Portraits of Wildflowers

Perspectives on Nature Photography

A still closer look at snow-on-the-prairie, along with a resident

with 17 comments

Click for greater size and clarity.

Here’s a view of snow-on-the-mountain, Euphorbia bicolor, that’s a quantum leap closer than the last two. Now you can almost feel how soft and fuzzy the bracts of this plant are. From a distance people sometimes mistakes these showy bracts for flower petals, but that’s not what they are. The flower—not yet open—is at the lower left, but it doesn’t include the outer “collar” of white lobes or even the inner one of five pale green segments: the actual flower is the nondescript little thing at the center of the inner ring.

And speaking of little creatures, it’d be hard to miss the prominent spider sitting on its temporary green throne. Spider Joe Lapp has identified it as a northern crab spider, Mecaphesa asperata. I assumed it was responsible for rolling up these bracts and tying them together with some of its silk in a way that reminds me of a linen napkin held inside a napkin ring, but Spider Joe thinks that’s unlikely: “Sometimes these spiders take over refuges that other spiders or caterpillars have folded, so it really all depends on the folding itself. These spiders can only fold flimsy things like petals and sepals — except when they’ve made an egg sac, in which case stiffer things can be folded.”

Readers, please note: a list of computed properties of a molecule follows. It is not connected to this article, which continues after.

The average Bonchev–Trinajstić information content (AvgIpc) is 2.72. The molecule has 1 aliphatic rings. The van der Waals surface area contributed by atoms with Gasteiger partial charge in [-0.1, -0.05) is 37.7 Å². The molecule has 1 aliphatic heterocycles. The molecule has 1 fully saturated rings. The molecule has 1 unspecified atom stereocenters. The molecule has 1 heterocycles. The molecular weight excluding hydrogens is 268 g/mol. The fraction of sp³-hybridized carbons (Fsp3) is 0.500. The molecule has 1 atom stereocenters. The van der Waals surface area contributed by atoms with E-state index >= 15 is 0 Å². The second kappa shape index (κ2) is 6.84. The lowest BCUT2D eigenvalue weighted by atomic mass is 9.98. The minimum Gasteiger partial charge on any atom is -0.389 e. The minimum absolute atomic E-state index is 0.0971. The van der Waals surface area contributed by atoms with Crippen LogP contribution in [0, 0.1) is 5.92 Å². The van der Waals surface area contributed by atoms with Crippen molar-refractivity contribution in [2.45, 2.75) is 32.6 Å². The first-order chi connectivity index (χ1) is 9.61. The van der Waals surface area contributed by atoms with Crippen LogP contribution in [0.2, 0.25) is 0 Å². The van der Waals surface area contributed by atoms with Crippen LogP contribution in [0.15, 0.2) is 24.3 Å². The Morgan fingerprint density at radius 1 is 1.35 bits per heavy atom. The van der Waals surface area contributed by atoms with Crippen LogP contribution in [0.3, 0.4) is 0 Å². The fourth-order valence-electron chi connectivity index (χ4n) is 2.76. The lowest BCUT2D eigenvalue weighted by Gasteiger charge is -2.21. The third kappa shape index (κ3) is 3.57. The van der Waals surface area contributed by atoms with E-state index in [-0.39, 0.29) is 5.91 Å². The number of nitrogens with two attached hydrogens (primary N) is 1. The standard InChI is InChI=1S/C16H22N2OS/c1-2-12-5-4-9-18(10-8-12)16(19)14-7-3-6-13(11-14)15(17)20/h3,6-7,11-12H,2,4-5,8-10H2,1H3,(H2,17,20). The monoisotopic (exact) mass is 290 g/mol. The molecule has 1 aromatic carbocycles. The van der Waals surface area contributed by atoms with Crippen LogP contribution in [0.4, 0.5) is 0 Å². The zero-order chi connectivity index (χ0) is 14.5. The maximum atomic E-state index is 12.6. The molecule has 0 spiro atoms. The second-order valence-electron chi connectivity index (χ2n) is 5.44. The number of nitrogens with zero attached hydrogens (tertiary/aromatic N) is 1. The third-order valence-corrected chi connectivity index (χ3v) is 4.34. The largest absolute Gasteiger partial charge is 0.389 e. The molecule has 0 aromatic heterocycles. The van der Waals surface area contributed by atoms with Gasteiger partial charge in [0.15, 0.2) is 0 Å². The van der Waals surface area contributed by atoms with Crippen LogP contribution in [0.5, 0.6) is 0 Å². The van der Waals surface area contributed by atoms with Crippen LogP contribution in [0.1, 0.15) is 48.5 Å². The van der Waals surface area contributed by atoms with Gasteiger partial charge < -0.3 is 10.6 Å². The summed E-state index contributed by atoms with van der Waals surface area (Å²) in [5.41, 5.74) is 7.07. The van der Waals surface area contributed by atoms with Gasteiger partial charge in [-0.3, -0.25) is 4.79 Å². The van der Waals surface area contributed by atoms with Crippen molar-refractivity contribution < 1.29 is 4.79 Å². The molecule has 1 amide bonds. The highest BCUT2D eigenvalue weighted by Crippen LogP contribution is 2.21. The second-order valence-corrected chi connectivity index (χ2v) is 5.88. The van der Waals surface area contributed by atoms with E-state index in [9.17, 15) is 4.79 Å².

I took this picture on August 23 at Southeast Metropolitan Park. For those of you who are interested in photography as a craft, points 1, 6, 8, and 18 in About My Techniques are relevant to this photograph.

© 2012 Steven Schwartzman

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Written by Steve Schwartzman

September 1, 2012 at 6:01 AM

17 Responses

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  1. Very nice pic! Those bracts do look really fuzzy and touchable. As often, when I see one of your pix with a bug on it, I open up my OS magnifier to see even closer than the clarity view. The spider shows a face, oriented towards 11 o’clock, very symmetrical. Its colors look regal to me–gold, alabaster, and ebony. The bands near the arm joints and tips make me think of decorative armbands you might visualize on ancient Egyptian images.